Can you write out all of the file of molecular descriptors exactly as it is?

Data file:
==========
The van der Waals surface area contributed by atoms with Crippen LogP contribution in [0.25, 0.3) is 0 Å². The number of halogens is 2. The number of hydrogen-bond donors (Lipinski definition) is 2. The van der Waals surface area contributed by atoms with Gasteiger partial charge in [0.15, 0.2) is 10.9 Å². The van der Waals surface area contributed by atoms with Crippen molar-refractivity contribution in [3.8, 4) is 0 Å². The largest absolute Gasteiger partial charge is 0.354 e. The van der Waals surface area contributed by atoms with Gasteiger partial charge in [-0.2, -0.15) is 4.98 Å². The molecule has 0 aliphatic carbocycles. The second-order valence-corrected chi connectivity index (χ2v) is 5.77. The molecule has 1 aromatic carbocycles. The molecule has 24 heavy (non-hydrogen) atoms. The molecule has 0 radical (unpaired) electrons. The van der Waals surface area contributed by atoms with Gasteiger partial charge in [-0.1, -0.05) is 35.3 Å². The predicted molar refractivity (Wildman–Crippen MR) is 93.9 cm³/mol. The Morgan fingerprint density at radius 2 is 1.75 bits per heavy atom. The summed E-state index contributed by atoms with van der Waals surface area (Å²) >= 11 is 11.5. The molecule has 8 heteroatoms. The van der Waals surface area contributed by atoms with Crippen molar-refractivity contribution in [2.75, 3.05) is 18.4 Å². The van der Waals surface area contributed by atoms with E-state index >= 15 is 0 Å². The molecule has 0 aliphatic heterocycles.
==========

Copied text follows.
The van der Waals surface area contributed by atoms with Crippen LogP contribution in [0.25, 0.3) is 0 Å². The number of halogens is 2. The number of hydrogen-bond donors (Lipinski definition) is 2. The van der Waals surface area contributed by atoms with Gasteiger partial charge in [0.15, 0.2) is 10.9 Å². The van der Waals surface area contributed by atoms with Crippen molar-refractivity contribution in [3.8, 4) is 0 Å². The largest absolute Gasteiger partial charge is 0.354 e. The van der Waals surface area contributed by atoms with Gasteiger partial charge in [-0.2, -0.15) is 4.98 Å². The molecule has 0 aliphatic carbocycles. The second-order valence-corrected chi connectivity index (χ2v) is 5.77. The molecule has 1 aromatic carbocycles. The molecule has 24 heavy (non-hydrogen) atoms. The molecule has 0 radical (unpaired) electrons. The van der Waals surface area contributed by atoms with Gasteiger partial charge in [-0.1, -0.05) is 35.3 Å². The predicted molar refractivity (Wildman–Crippen MR) is 93.9 cm³/mol. The Morgan fingerprint density at radius 2 is 1.75 bits per heavy atom. The summed E-state index contributed by atoms with van der Waals surface area (Å²) >= 11 is 11.5. The molecule has 8 heteroatoms. The van der Waals surface area contributed by atoms with Crippen molar-refractivity contribution in [2.75, 3.05) is 18.4 Å². The van der Waals surface area contributed by atoms with E-state index >= 15 is 0 Å². The molecule has 0 aliphatic heterocycles.